The allure of the corrida reaches everyone. Much like American children dream to be sports athletes and pop singers, do Spanish children dream of being matadors (boys make up an overwhelming majority of those who dream to be matadors; a reflection of the disproportionate amount of women matadors; two, as of 1999). In the past, young boys would endanger themselves by climbing the fences of el toro bravo’s grazing area and ‘dancing’ with young bulls, only one to three years of age. In many cases this led to death, but in maybe just as many cases, if not more, it lead to the young boys becoming apprentice matadors, called novillero. And because bulls remember human encounters (for good or for bad), the young boys’ teasing usually makes the young bulls fiercer in the corridas. In this day and age, most of the matadors come from a poor country background, a true rags-to-riches story. Formal ‘bullfighting colleges’ have been opened; the most famous in Madrid, but these are under attack by some for teaching young matadors methods instead of art. This concern is reflected in the stands of the plaza de toros by some. There are always those that heckle the matador for being too safe, or making a cheap jab at el toro bravo. Not because they protest corridas or the slaying of el toro bravo, but because they enjoy the artistic dance created by man and beast, and see anything else as unacceptable. Another group of people that go to corridas and heckle the matador are those that participate in the Running of the Bulls. These people are the first and foremost people to endanger themselves in the presence of the bulls. A typical encierros, or running of the bulls, has five to six male bulls of various ages (usually only one or two el toro bravo, being five years of age), and then around nine ‘fighting cows.’ Because they place themselves in the most danger, those that participate in encierros feel a sort of kinship with el toro bravo, and do not easily tolerate the abuses by the matador. Women also feel the allure of the corridas, but a disproportionate number. Only recently have women been allowed to attend corridas, that considered it can be called a miracle that women matadors were christened only twenty years after women were first allowed to attend. Truly the job of a matador appeals to everyone. Matadors are some of the highest paid performers on Earth, much less in an semi-impoverished nation like Spain, and get to date wealthy women, live in large houses, and marry beautiful actresses and singers. Because of the wealth and status, matadors have become the targets of paparazzi. They are pursued by the Spanish tabloids as fiercely as British tabloids pursue the British Royal family. But it is not all fun and games for the matadors, he can easily die in the plaza de toros.If a matador is beloved enough by the people, as the good ones always are, his death is mourned nationally. If the death is caused by gorging, it makes his death only more bitter for the Spanish peoples.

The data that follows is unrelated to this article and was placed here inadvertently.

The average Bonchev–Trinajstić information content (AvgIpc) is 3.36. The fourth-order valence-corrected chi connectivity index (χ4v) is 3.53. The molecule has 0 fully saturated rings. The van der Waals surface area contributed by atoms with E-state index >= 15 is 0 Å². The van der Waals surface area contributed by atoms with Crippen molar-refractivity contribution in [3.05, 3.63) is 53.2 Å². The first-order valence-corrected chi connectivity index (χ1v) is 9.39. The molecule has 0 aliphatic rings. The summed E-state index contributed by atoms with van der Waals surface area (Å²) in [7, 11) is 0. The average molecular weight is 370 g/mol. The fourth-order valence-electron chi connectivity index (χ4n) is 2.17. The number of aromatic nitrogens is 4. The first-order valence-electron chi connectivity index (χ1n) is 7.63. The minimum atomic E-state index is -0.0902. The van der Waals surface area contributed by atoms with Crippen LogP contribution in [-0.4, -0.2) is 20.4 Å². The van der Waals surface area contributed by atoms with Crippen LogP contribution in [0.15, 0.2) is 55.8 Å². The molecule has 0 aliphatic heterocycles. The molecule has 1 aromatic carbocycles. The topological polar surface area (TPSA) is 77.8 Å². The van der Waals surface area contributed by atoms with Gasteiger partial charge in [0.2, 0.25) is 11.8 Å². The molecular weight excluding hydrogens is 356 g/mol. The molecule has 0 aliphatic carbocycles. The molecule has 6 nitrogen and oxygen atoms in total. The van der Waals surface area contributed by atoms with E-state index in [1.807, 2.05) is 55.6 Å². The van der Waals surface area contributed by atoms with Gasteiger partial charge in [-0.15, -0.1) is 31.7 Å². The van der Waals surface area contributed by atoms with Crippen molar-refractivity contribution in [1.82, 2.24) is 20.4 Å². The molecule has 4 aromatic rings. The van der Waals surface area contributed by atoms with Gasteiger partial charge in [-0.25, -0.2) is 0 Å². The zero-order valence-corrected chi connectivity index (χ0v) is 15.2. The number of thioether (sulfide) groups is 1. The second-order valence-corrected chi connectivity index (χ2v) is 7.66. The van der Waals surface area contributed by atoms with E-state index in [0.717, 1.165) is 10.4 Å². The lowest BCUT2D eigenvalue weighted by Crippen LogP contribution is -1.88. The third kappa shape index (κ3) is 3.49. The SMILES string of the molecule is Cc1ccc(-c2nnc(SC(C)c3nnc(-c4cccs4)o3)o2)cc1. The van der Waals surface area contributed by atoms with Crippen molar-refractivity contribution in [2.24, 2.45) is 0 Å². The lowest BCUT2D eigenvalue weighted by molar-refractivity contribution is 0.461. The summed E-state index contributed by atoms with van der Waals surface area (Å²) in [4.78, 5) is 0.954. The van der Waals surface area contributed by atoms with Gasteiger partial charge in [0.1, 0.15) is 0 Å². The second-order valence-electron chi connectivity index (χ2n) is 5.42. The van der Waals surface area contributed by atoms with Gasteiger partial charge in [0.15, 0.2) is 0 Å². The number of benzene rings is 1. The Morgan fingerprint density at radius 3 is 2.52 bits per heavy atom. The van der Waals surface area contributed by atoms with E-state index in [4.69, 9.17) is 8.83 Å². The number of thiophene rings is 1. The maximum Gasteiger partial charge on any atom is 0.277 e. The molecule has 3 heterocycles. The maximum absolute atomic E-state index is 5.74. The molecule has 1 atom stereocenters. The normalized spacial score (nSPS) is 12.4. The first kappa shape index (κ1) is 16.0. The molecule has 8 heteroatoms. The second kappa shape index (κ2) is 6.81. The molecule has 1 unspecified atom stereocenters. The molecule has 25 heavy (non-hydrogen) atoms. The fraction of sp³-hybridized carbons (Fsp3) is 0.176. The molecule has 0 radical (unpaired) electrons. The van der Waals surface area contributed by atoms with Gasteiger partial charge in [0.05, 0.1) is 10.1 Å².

Because of the massive support for the corrida and el toro bravo that a great deal of the population of Spain has, politics would eventually be unable to ignore the issue; for good or ill use. During the Inquisition and many following years, the Spanish royalists and the Catholic Church tried to outlaw and ban the corrida as a savage and paganistic practice. The throne executed matadors, and the Church excommunicated attendees, some of whom were priests. But the tradition lived on. Eventually politicians saw the corrida as a potential and powerful political tool for use in gaining the support of the people. During the military regime of Francisco Franco during the 1960’s, the number of corridas held increased dramatically. In part because Franco believed the corrida was part of a Catholic Spainish tradition, but also in part to increase tourism in Spain. Because of the sharp increase in the sheer number of el toro bravo needed for the increased number of corridas and because of a shift from bull to man in the interest of the public, breeders began to selectively breed a weaker el toro bravo. The original genetic strain pf el toreo bravo comes from an ancient species of bull, long since extinct. El toro bravo is only naturally (domestically?) found in Spain; but because of inbreeding and purposeful weakening of the bulls, the majesty once held by el toro bravo is not what it once was. The bulls are larger, yes, but not in a good way. The bulls are overweight with weakened front legs. This combination has the potential to cripple any toro bravo in the plaza de toros because it cannot turn fast enough nor can it sometimes support its own weight on its front legs, causing the beast to collapse.